Trump calls himself a rock star as he tries to drum up interest in his Orlando rally: ‘Going to be wild!’
President Donald Trump compared himself to a rock star ahead of his campaign kickoff rally in Orlando, where hundreds of supporters camped out a day ahead of the Florida event.
Supporters waited in line more than 40 hours before Tuesday night's rally at the Amway Center, and the president claimed that showed he was as popular as musicians who pack arenas for rock concerts.
"The Fake News doesn’t report it," Trump tweeted, "but Republican enthusiasm is at an all time high. Look what is going on in Orlando, Florida, right now! People have never seen anything like it (unless you play a guitar). Going to be wild - See you later!"
MSNBC’s Morning Joe and Mika hilariously taunt Trump over lousy ratings for his ABC interview: He didn’t even beat ‘Family Feud’
President Donald Trump sees his poll numbers as the same thing as television ratings, according to panelists on MSNBC's "Morning Joe."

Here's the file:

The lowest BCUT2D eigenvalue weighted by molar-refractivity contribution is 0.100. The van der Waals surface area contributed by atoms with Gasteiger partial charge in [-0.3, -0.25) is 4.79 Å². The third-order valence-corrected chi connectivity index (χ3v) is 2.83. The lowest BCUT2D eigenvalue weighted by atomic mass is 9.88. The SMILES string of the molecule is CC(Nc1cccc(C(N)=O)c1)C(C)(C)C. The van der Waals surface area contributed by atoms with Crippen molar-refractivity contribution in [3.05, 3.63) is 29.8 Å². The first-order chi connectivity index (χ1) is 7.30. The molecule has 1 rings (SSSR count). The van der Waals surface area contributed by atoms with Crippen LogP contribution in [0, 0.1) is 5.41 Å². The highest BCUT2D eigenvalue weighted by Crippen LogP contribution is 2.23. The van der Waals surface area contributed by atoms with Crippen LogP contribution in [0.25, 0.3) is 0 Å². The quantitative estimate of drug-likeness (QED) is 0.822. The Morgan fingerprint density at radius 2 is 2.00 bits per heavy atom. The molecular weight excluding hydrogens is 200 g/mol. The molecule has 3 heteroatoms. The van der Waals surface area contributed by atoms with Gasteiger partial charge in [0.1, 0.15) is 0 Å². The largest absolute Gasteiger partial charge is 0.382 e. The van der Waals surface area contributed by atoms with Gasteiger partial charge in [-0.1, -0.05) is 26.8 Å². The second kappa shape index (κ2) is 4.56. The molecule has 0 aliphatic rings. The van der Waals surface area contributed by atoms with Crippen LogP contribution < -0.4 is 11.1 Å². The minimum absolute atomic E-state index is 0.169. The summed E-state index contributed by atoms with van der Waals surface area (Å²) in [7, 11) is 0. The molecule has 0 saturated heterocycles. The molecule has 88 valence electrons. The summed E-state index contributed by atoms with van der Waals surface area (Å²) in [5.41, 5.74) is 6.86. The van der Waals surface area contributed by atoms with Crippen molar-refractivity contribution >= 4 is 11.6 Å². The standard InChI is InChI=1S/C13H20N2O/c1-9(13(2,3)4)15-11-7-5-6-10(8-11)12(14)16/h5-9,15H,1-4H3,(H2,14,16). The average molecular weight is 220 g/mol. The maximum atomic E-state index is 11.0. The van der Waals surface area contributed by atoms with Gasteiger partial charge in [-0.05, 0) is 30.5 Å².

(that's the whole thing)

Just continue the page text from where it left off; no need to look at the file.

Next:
Host Joe Scarborough and others shared anecdotes showing the president's obsession with poll numbers and TV ratings, and his compulsion to push back when those popularity metrics are challenged.
"You have to to think back to that period you just described, 2015-2016, when reporters would go up to the 26th floor of Trump Tower," said Washington Post reporter Robert Costa. "President Trump would have all these framed ratings from 'The Apprentice' in picture frames on the wall. He would use the phrase ratings, and he would interchange it with the discussion of polling. He would say, 'My ratings are doing really well.'"